Did early Easter Islanders sail to South America before Europeans?
Nearly 2000 kilometers from its nearest neighbor in the Pacific Ocean, Rapa Nui, also known as Easter Island, seems an unlikely crossroads for the world’s cultures. But in recent years, some scientists have argued that the island’s first inhabitants—Polynesians who settled there by 1200 C.E.—may have sailed all the way to South America and back, making contact with Native Americans long before Europeans. Now, DNA from people who lived on Rapa Nui before European contact suggests that may not be the case, throwing a wrench into one of the biggest remaining mysteries about human migration.
The result shocked Lars Fehren-Schmitz, a biological anthropologist at the University of California, Santa Cruz, who led the study. When he sequenced genomes from the rib bones of five individuals who lived on Rapa Nui before and after European contact, he expected to find a population with mixed Polynesian and Native American ancestry. Polynesian voyages to and from South America, though thousands of kilometers, “just seem to be plausible,” he says, and archaeological evidence shows that the sweet potato, domesticated 8000 years ago in Peru, had spread to Polynesian islands as early as 1000 C.E. But the DNA of the individuals, who lived between the 13th and 19th centuries, showed no signs of Native American ancestry, Fehren-Schmitz and his colleagues write today in Current Biology.
This contradicts a 2014 study, also published in Current Biology, that analyzed the genomes of 27 modern Rapanui who, like most people who live on the island today, have Polynesian, European, and Native American ancestry. About 8% of their DNA was inherited from Native American ancestors, appearing in their genomes in short bursts rather than long stretches. Because the contribution of each group’s DNA becomes more fragmented over time, that’s a strong signal of a long-ago meeting between different populations. Based on the length of the Native American DNA sequences, the researchers concluded that the Rapanui’s Polynesian and Native American ancestors must have met at least 19 generations ago, between 1280 C.E. and 1495 C.E.—long before Europeans arrived on the island in 1722 C.E.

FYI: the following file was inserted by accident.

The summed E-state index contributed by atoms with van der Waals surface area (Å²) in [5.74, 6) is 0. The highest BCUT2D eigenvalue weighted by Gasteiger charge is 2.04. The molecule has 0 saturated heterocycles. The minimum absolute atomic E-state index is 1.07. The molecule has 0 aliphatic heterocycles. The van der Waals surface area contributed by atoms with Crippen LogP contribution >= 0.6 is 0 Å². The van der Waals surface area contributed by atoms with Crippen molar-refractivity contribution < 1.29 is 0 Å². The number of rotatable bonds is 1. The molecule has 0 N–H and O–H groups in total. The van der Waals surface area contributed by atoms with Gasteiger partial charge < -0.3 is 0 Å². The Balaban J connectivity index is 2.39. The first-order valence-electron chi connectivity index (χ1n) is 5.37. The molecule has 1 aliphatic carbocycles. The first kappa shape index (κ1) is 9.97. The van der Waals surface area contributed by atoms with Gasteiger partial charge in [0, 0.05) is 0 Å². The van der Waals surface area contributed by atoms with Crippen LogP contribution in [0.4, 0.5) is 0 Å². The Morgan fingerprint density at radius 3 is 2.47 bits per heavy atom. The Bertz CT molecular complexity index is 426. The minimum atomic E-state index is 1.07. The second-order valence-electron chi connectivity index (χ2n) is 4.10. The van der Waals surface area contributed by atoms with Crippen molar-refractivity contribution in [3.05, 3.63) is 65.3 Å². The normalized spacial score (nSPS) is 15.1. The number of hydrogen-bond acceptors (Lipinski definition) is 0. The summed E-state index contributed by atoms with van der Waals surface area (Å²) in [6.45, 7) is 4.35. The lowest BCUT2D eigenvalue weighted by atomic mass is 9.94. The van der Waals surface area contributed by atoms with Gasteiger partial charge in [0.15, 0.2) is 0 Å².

There are a few ways to explain the discrepancy, researchers say. The most likely, says Anna-Sapfo Malaspinas, a population geneticist at the University of Lausanne in Switzerland who led the 2014 research, is that when the pre-Columbian individuals Fehren-Schmitz analyzed were alive, contact with Native Americans was recent and their genetic signature hadn’t yet spread to the whole population of Rapa Nui. “One would like to see more individuals … before you really say there was no contact,” agrees Hannes Schroeder, an ancient DNA researcher at the University of Copenhagen who wasn’t involved in either paper.
But Fehren-Schmitz proposes another possibility. Some of the colonial slave traders who targeted Rapa Nui were from Peru, where European and Native American genes had mixed since the 16th century. When they arrived on the island in the 18th and 19th centuries, they already carried short bursts of Native American DNA, and they could have passed those on to the still purely Polynesian Rapanui. That might have made it look like contact between Polynesians and Native Americans happened long before it actually did, he says.
Malaspinas says her team tested a scenario like this, and it didn’t fully explain their results. But she says it’s possible her model couldn’t precisely capture the myriad ways colonialism and the slave trade affected the Rapanui’s genomes. On the often surprising gaps between scientific models and what actually happened in the past, she and Fehren-Schmitz agree: “When it comes to human behavior and human history, there’s so much more complexity to it,” he says.